Rock, paper, lines of force

It wasn’t until the machines that they noticed it was like Faraday had said.

As always, what we want is to have our cake and eat it to. We want that when we push a rock, the rock moves. The rock, pour soul, faces no choice, it’s just gotta move. Because we pushed it. But we also want that we can choose not to push that pour soul, the rock. And that choice, our choice, we don’t want it to have been chosen for us. We’re not rocks, damn it, and by golly it’s a wonderful problem because it doesn’t look so easy.

This problem, the problem of free will (which our pour rock does not have) has consumed philosophers (both natural and unnatural), preachers, and college kids smoking weed in their dorm room probably since the dawn of our consciousness. I will not dare to tread on such hallowed ground as the reasoning from conclusions to assumptions that these scholars had developed.

What happened was we got stuck.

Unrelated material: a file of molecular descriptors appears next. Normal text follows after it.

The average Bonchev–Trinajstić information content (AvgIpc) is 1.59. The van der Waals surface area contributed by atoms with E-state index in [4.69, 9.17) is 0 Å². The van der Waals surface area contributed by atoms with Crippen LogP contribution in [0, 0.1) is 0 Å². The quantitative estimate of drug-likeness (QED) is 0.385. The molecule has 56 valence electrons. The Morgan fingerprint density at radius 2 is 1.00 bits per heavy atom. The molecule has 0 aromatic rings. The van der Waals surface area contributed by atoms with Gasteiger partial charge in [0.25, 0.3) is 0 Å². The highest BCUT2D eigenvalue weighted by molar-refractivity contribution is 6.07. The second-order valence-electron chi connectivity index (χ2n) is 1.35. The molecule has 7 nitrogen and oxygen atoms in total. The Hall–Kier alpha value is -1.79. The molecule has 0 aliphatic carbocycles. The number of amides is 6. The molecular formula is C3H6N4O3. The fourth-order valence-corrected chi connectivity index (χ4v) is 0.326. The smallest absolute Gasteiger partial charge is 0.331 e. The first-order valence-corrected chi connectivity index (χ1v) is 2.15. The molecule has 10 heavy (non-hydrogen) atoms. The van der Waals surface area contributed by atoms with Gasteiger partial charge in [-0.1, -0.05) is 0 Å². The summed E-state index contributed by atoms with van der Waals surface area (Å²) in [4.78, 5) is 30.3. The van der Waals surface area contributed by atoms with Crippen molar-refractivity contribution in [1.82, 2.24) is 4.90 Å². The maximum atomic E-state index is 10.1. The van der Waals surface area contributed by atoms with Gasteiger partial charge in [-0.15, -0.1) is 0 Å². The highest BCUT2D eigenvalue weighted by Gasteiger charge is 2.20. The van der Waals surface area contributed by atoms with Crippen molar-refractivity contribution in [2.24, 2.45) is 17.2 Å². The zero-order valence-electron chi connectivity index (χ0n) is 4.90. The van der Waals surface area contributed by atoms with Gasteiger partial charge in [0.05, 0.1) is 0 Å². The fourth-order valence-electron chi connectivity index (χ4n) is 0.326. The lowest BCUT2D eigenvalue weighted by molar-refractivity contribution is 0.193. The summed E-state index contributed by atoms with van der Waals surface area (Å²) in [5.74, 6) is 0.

No one could figure out how to make the computers exhibit free will. They’re run an experiment, say with a computer hooked to a robot arm and a rock, and see if they could get the computer to choose to push or not push our rock (who is now quite irritated at being the target of all this fuss.) But when we would look to try to understand what the computer had chosen, there was always a history that seems to show the causes for each of the actions that led the computer to its decision.

We’re not sure who it was who decided to press his head up against the laptop during the experiment. Maybe one of those free will explorers after too much weed.

But when they did, when they placed their head in close proximity to the chip running the computation, suddenly the computer began to make choices that could not be explained by the logs.

It turns out that free will, like electricity and magnetism, is a field. Every point in space is endowed with a value of this field. And our brains are big sources of the lines of free will force (which, of course some folks like to just call “the force”).

Which might explain why you see all these folks these days with their heads up against rocks asking them to “please move”.

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